Rewind AI: Shaping the Future of Personalized Artificial Intelligence

If deep tech is any new technology that gives superpowers to people, large language models are definitely in that category. With their capacity to process enormous amounts of data, understand complex patterns, and provide valuable insights, these models have the potential to give information processing superpowers to humans as well. 

Rewind AI leverages large language models to help you remember everything you’ve seen, said, or heard before. Founded by Dan Siroker, Brett Bejcek, and Paul Stamatiou in 2020, Rewind AI raised a 10M seed in late 2022 from Andreessen Horowitz, First Round Capital, and Vela Partners, and a $12M Series A at a $350 million valuation in summer 2023 from New Enterprise Associates, after an unconventional fundraising campaign in public.

Learn more about the future of personalized artificial intelligence from our interview with the co-founder and CEO, Dan Siroker

Why Did You Start Rewind AI?

Back in my 20s, my hearing got increasingly worse to the point that I needed a hearing aid. Although my normal hearing sense was gone, using the hearing aid felt like gaining a superpower. As humans, we’re constrained by the biological matter that we’re made of— oftentimes not appreciating enough what superpowers we already have and not knowing what superpowers we could have thanks to technology.

Since that moment when I got the hearing aid, I’ve been on the hunt for technologies to augment human superpowers. In particular, I wondered, what if there were an equivalent for human memory? Human memory gets overridden by new experiences and generally worsens over time, so even after just a week, something like 90% of memories are lost. What if we could stop that? The answer is Rewind AI, a personalized AI to help you remember everything you’ve read, seen, and experienced.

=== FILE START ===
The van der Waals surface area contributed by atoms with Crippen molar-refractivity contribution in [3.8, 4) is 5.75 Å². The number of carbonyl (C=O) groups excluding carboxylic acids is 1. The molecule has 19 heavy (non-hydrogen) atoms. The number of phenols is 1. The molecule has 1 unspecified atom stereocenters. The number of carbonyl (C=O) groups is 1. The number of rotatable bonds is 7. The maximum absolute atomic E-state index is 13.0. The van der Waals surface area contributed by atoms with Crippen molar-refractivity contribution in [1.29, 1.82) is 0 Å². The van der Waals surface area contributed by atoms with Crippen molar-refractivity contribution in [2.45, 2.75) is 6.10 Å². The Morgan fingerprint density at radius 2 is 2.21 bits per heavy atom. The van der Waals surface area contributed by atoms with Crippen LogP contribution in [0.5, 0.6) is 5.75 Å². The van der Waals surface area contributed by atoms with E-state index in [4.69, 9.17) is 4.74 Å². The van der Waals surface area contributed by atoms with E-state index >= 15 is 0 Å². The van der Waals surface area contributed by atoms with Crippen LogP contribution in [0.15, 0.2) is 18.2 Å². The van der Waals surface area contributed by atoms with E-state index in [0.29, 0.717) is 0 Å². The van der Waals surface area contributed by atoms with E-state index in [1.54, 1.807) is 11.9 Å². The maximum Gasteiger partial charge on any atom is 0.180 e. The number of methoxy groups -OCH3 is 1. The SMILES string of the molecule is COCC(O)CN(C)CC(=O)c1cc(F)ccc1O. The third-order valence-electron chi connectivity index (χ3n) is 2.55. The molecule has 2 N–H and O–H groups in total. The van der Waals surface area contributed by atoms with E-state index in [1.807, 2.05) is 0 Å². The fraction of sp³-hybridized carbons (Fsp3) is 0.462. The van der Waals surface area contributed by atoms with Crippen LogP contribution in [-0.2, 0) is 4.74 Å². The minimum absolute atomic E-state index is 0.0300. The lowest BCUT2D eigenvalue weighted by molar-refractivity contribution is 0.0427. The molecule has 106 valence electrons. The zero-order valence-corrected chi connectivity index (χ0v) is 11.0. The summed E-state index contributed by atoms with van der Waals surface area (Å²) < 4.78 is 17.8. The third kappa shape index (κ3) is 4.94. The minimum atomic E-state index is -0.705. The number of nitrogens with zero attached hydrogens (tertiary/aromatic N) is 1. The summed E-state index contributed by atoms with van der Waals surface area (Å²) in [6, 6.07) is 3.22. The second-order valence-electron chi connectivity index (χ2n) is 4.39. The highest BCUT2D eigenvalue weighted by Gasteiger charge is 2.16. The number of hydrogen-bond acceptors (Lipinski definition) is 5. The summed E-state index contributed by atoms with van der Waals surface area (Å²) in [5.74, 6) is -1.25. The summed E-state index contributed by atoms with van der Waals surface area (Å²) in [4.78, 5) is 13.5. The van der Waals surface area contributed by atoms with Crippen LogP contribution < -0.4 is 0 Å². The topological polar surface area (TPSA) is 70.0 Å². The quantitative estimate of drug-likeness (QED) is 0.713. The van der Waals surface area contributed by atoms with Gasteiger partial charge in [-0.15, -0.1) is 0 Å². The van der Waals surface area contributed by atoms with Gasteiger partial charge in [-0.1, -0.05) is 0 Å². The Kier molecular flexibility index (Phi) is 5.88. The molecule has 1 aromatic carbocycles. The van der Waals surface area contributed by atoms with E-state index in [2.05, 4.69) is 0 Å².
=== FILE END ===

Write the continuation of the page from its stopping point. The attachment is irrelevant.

How Does Personalized AI Work?

Rewind AI captures everything you type, say, or hear. We compress and store all the data and then use large language models to retrieve information and put them into context. For example, before this interview, I asked Rewind AI, “How do I know Benjamin?” And it reminded me of how we got in touch.

We’re primarily using two large language models, GPT-4 by OpenAI and Claude by Anthropic, as these are the two most advanced and useful for us. We’re not fine-tuning these models but instead provide very specific context in the prompts. Training these models has been an enormous effort, so I guess we’ll see only very few giant and general-purpose models in the future. However, there will be many smaller models for more specific tasks. For example, we use Whisper, a language model developed and open-sourced by OpenAI, to turn audio into words, 

As computing hardware continues to advance, it becomes increasingly easier to run language models locally. Apple Silicon, the M1 and M2 chips, has already made a leap forward. With the more powerful M2 Ultra chip, you can already run large language models smoothly on your Mac. I think the future of large language models is hosting them locally.

We just did a demo at the Intel Innovation 2023 conference, where I shared the stage with Intel CEO Pat Gelsinger and demoed Rewind AI on Windows, running Llama 2 entirely locally. You can watch the demo on our YouTube. Right now, the quality is not good enough, but a major inflection point will come when open-source models become as good as GPT-4 and can be run locally—which has many advantages for performance and privacy. 

The main challenge right now is clever prompt engineering: it’s amazing how much you can achieve with that. Prompt engineering opens a whole new field, as large language models behave non-deterministically, unlike traditional code. It takes a bit of trial and error, but once you get prompting right, it works beautifully.